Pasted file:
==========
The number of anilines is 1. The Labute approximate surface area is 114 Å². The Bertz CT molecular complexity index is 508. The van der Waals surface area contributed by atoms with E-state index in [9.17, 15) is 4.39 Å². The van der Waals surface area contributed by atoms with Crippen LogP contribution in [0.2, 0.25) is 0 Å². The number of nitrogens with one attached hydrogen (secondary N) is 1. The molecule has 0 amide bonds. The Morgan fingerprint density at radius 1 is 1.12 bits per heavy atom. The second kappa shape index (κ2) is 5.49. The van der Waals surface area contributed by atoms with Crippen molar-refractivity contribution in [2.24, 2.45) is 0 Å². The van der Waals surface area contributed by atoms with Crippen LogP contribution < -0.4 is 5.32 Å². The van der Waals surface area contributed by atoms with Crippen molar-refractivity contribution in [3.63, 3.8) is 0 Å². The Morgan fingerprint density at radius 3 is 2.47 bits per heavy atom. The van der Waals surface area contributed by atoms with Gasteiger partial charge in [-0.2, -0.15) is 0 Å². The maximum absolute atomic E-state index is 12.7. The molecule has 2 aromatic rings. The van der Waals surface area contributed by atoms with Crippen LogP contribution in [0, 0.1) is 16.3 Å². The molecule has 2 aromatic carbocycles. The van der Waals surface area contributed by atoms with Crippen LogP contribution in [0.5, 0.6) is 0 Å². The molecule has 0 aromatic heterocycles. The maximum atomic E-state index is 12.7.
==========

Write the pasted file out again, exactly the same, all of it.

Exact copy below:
The number of anilines is 1. The Labute approximate surface area is 114 Å². The Bertz CT molecular complexity index is 508. The van der Waals surface area contributed by atoms with E-state index in [9.17, 15) is 4.39 Å². The van der Waals surface area contributed by atoms with Crippen LogP contribution in [0.2, 0.25) is 0 Å². The number of nitrogens with one attached hydrogen (secondary N) is 1. The molecule has 0 amide bonds. The Morgan fingerprint density at radius 1 is 1.12 bits per heavy atom. The second kappa shape index (κ2) is 5.49. The van der Waals surface area contributed by atoms with Crippen molar-refractivity contribution in [2.24, 2.45) is 0 Å². The van der Waals surface area contributed by atoms with Crippen LogP contribution < -0.4 is 5.32 Å². The van der Waals surface area contributed by atoms with Crippen molar-refractivity contribution in [3.63, 3.8) is 0 Å². The Morgan fingerprint density at radius 3 is 2.47 bits per heavy atom. The van der Waals surface area contributed by atoms with Gasteiger partial charge in [-0.2, -0.15) is 0 Å². The maximum absolute atomic E-state index is 12.7. The molecule has 2 aromatic rings. The van der Waals surface area contributed by atoms with Crippen LogP contribution in [0, 0.1) is 16.3 Å². The molecule has 2 aromatic carbocycles. The van der Waals surface area contributed by atoms with Crippen LogP contribution in [0.5, 0.6) is 0 Å². The molecule has 0 aromatic heterocycles. The maximum atomic E-state index is 12.7.